More than 60,000 new-home buyers in Michigan will share $27.5 million from the tentative settlement of a lawsuit filed by owners who claimed they were overcharged for title insurance, media reports said Saturday.
On Friday, a federal judge in Detroit tentatively approved the settlement, reports said. The settlement would provide $300 to $400 each to people who bought new homes between December 1998 and July 2005 and purchased title insurance from one of four companies, according to reports.
“This appears to be the beginning of the end of a rate structure that we believe repeatedly resulted in violations of federal law,” Birmingham lawyer Patrick Bruetsch told the Detroit Free Press Friday.
Bruetsch and Farmington Hills lawyer Jeffrey Yellen and Birmingham lawyer David Davis filed the class action in 2000 on behalf of four Detroit-area residents, reports said.
The title insurance industry came under an intense spotlight in 2005. Colorado’s Insurance Division in February investigated nine Colorado title insurers for alleged kickback schemes said to result in overcharges to consumers. The probe sparked dozens of investigations nationwide, in Florida, Washington, Hawaii, California, Oklahoma, Minnesota and Washington and other states.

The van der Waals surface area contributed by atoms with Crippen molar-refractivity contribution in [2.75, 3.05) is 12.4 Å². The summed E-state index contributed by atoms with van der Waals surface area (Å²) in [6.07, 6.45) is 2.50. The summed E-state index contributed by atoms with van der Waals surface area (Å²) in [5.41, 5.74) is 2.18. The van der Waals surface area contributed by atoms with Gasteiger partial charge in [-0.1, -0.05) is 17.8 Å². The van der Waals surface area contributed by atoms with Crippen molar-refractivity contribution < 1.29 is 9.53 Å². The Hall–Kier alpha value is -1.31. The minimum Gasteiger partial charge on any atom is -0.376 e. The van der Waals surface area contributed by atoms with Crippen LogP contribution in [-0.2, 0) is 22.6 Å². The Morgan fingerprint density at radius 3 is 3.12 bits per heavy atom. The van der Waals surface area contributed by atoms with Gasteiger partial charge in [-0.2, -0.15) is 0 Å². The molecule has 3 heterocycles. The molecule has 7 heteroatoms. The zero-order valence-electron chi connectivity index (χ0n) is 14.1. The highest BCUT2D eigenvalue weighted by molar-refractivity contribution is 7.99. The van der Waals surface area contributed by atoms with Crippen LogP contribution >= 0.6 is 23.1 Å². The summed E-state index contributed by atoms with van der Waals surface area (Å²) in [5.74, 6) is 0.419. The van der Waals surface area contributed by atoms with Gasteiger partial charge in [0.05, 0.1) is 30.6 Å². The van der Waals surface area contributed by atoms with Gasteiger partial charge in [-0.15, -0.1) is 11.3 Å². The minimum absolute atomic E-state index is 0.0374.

But a lawyer for one of the title companies said title insurance for future new-home purchases will increase because of the suit, media reports said. Construction companies, which now lose a discount on title insurance, probably will pass their increased costs to consumers, Grand Rapids Lawyer William Holmes told the Free Press.
“The end result is that the rates likely will be higher than they used to be,” Holmes, who represents Chicago Title Insurance Co. of Missouri, told the Free Press.
Bruetsch countered that costs will become more competitive, allowing consumers to shop for builders who don’t pass along higher rates or who will negotiate a lower price, reports said.
The other insurance companies in the suit are Transnation Title Insurance Co. of Arizona, First American Title Insurance Co. of California and Lawyer’s Title Insurance Corp. of Virginia, according to reports. The four reportedly sell 84 percent of the title insurance in Michigan.
The suit alleged that the companies gave huge discounts to home builders, who are required to buy owner’s title insurance, and simultaneously raised the prices 62,500 buyers paid for loan title policies.
The problem came to light after Romeo Jergess bought a $175,000 home in Farmington Hills in May 1999. The suit said Transnation charged the builder $25 for an owner’s title policy and Jergess $721 for a mortgage insurance policy, according to reports.
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